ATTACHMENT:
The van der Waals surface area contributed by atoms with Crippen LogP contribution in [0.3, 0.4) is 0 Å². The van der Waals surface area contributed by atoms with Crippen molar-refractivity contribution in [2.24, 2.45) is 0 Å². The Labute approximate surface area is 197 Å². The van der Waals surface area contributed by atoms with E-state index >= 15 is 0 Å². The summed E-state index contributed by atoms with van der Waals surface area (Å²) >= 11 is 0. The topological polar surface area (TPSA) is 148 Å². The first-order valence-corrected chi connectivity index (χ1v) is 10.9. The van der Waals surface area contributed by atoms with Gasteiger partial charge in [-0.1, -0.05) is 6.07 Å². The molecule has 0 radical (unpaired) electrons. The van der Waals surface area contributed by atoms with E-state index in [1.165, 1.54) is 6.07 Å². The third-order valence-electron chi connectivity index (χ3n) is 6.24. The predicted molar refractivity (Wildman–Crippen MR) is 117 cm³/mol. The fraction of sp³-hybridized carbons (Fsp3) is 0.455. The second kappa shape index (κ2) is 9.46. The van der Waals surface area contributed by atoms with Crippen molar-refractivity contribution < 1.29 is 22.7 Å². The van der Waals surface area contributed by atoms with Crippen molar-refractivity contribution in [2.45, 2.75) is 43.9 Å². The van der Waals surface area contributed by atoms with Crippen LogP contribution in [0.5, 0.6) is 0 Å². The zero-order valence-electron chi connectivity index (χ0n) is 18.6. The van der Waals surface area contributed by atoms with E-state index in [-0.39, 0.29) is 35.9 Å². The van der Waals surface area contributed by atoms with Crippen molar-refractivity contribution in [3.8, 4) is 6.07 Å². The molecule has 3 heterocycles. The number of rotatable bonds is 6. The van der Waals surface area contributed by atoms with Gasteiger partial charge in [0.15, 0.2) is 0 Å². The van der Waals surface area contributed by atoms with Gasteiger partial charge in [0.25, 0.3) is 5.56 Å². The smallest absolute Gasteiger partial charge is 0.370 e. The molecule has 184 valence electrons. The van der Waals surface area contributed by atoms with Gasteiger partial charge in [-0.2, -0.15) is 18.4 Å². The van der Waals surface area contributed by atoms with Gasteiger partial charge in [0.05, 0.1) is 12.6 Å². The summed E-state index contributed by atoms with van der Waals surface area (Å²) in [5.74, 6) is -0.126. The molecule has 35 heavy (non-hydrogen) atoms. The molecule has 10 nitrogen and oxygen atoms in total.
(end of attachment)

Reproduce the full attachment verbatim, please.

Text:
The van der Waals surface area contributed by atoms with Crippen LogP contribution in [0.3, 0.4) is 0 Å². The van der Waals surface area contributed by atoms with Crippen molar-refractivity contribution in [2.24, 2.45) is 0 Å². The Labute approximate surface area is 197 Å². The van der Waals surface area contributed by atoms with E-state index >= 15 is 0 Å². The summed E-state index contributed by atoms with van der Waals surface area (Å²) >= 11 is 0. The topological polar surface area (TPSA) is 148 Å². The first-order valence-corrected chi connectivity index (χ1v) is 10.9. The van der Waals surface area contributed by atoms with Gasteiger partial charge in [-0.1, -0.05) is 6.07 Å². The molecule has 0 radical (unpaired) electrons. The van der Waals surface area contributed by atoms with E-state index in [1.165, 1.54) is 6.07 Å². The third-order valence-electron chi connectivity index (χ3n) is 6.24. The predicted molar refractivity (Wildman–Crippen MR) is 117 cm³/mol. The fraction of sp³-hybridized carbons (Fsp3) is 0.455. The second kappa shape index (κ2) is 9.46. The van der Waals surface area contributed by atoms with Crippen molar-refractivity contribution < 1.29 is 22.7 Å². The van der Waals surface area contributed by atoms with Crippen molar-refractivity contribution in [2.45, 2.75) is 43.9 Å². The van der Waals surface area contributed by atoms with Crippen LogP contribution in [0.5, 0.6) is 0 Å². The zero-order valence-electron chi connectivity index (χ0n) is 18.6. The van der Waals surface area contributed by atoms with E-state index in [-0.39, 0.29) is 35.9 Å². The van der Waals surface area contributed by atoms with Crippen molar-refractivity contribution in [3.8, 4) is 6.07 Å². The molecule has 3 heterocycles. The number of rotatable bonds is 6. The van der Waals surface area contributed by atoms with Gasteiger partial charge in [0.15, 0.2) is 0 Å². The van der Waals surface area contributed by atoms with Gasteiger partial charge in [0.25, 0.3) is 5.56 Å². The smallest absolute Gasteiger partial charge is 0.370 e. The molecule has 184 valence electrons. The van der Waals surface area contributed by atoms with Gasteiger partial charge in [-0.2, -0.15) is 18.4 Å². The van der Waals surface area contributed by atoms with Gasteiger partial charge in [0.05, 0.1) is 12.6 Å². The summed E-state index contributed by atoms with van der Waals surface area (Å²) in [5.74, 6) is -0.126. The molecule has 35 heavy (non-hydrogen) atoms. The molecule has 10 nitrogen and oxygen atoms in total.